Effects of early human handling on the pain sensitivity of young lambs
Article first published online: 22 JUN 2012
© 2012 The Authors. Veterinary Anaesthesia and Analgesia. © 2012 Association of Veterinary Anaesthetists and the American College of Veterinary Anesthesiologists
Veterinary Anaesthesia and Analgesia
Volume 40, Issue 1, pages 55–62, January 2013
How to Cite
Guesgen, M. J., Beausoleil, N. J. and Stewart, M. (2013), Effects of early human handling on the pain sensitivity of young lambs. Veterinary Anaesthesia and Analgesia, 40: 55–62. doi: 10.1111/j.1467-2995.2012.00746.x
- Issue published online: 18 DEC 2012
- Article first published online: 22 JUN 2012
- Received 23 December 2011; accepted 10 March 2012.
- human handling;
- pain sensitivity;
Objective Pain sensitivity of lambs changes over the first weeks of life. However, the effects of early treatments such as human handling on pain sensitivity are unknown for this species. This study investigated the effects of regular early gentle human handling on the pain sensitivity of lambs, indicated by their behavioural responses to tail docking.
Study design Prospective part-blinded experimental study.
Animals Twenty-nine singleton Coopworth lambs (females n = 14, males n = 15).
Methods Starting at one day of age, lambs were either handled twice daily for 2 weeks (Handled), were kept in the presence of lambs who were being handled but were not handled themselves (Presence), or were exposed to a human only during routine feeding and care (Control). At 3 weeks of age, all lambs were tail docked using rubber rings. Changes in behaviour due to docking were calculated and change data were analyzed using two-way anova with treatment and test pen as main factors.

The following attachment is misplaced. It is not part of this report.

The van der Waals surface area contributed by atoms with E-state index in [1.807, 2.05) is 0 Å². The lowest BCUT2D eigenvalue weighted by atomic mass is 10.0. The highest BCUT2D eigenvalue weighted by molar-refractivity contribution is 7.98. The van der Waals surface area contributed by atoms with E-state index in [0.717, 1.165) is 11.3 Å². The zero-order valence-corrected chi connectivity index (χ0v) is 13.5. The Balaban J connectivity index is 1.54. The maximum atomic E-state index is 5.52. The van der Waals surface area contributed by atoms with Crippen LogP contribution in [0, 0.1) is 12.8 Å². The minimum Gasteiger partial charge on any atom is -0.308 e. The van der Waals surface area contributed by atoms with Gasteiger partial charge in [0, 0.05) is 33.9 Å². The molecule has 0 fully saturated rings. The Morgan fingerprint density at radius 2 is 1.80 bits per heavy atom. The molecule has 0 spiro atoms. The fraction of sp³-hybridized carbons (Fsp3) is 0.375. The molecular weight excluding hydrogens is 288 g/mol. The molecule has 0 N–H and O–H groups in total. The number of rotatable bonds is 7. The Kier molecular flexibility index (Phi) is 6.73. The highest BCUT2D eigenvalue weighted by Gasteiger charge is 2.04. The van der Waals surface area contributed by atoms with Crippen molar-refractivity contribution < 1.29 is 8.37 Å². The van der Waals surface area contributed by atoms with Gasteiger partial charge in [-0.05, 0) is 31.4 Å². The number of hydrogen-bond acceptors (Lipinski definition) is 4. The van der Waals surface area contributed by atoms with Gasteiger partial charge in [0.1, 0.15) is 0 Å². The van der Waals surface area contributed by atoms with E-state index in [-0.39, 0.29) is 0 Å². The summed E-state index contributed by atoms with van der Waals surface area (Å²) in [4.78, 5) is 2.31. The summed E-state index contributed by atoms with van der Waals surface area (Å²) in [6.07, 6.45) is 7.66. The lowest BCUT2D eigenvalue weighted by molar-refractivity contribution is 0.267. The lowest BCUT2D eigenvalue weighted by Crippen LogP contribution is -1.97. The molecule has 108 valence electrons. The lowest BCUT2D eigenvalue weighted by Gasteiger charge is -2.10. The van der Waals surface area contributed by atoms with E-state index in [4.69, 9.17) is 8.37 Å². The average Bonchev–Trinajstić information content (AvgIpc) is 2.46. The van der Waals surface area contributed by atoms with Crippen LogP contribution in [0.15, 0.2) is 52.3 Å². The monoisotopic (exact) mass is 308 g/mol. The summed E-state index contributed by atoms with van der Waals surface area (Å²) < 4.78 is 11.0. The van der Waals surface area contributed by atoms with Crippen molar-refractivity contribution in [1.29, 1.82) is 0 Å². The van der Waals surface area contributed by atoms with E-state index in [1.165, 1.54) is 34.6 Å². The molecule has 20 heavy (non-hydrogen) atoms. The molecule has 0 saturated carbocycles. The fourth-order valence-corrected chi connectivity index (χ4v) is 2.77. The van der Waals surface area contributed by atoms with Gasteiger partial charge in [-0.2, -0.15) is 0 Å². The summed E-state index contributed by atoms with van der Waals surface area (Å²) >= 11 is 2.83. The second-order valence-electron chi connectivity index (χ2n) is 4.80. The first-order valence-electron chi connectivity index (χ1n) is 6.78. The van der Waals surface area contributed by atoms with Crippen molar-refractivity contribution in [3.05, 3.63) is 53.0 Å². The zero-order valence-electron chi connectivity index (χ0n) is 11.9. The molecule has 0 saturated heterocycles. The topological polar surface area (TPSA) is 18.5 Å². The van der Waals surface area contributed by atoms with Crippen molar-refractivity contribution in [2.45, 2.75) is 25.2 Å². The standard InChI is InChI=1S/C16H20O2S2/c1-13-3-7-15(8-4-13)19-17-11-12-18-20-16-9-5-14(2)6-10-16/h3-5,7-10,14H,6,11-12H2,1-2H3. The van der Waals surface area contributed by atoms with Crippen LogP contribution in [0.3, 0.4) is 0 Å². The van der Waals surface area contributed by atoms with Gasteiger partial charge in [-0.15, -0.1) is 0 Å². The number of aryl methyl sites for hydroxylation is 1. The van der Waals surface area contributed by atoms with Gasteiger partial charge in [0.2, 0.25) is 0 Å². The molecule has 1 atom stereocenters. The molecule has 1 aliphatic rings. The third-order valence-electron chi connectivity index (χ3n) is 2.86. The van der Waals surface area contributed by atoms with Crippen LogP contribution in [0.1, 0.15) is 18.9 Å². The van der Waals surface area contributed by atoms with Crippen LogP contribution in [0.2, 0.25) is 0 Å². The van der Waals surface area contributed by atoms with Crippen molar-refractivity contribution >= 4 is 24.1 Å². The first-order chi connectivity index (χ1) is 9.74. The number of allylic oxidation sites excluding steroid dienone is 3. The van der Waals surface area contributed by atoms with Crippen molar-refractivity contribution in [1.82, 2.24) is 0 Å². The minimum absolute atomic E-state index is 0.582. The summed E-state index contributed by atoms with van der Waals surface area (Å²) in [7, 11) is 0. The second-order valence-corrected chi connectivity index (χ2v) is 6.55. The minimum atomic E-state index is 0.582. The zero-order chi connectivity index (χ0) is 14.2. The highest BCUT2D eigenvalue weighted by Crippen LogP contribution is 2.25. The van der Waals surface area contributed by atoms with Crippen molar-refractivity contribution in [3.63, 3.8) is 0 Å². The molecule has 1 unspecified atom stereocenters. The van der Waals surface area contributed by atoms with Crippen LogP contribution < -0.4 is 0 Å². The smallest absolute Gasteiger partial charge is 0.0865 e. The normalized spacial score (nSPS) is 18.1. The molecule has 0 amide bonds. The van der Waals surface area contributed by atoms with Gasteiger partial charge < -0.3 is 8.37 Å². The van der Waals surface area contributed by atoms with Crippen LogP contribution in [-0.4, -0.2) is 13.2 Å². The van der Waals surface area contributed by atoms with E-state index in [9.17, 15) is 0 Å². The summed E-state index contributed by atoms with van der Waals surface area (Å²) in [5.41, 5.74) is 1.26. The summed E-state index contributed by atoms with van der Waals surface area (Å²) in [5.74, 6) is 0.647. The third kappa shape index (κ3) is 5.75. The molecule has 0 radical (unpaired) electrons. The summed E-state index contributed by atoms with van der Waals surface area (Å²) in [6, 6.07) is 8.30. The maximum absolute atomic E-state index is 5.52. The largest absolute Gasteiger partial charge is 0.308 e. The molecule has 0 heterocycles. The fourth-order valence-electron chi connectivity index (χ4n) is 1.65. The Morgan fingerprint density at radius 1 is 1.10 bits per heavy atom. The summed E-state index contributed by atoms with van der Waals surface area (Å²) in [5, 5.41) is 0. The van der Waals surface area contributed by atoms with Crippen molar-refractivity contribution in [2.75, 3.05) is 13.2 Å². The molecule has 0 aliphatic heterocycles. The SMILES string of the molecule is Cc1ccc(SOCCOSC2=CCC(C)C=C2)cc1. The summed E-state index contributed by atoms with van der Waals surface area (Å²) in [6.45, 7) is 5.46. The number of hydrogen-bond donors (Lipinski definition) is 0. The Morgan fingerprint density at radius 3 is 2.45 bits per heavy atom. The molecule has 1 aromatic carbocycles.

Results All lambs showed significant increases in the frequency and duration of behaviours indicative of pain, including ‘abnormal’ behaviours, and decreases in the frequency and duration of ‘normal’ behaviours after docking. Handled lambs showed a smaller increase in the time spent lying abnormally after docking than did Control lambs (mean transformed change in proportion of 30 minutes spent ± SE: Control 0.55 ± 0.04; Handled 0.38 ± 0.03; Presence 0.48 ± 0.03; C versus H t = 3.45, p = 0.007).
Conclusions and clinical relevance These results provide some evidence that handling early in life may reduce subsequent pain sensitivity in lambs. While the behavioural effects of handling on pain behaviour were subtle, the results suggest, at the very least, that early handling does not increase pain sensitivity in lambs and suggests there is still flexibility postnatally in the pain processing system of a precocial species.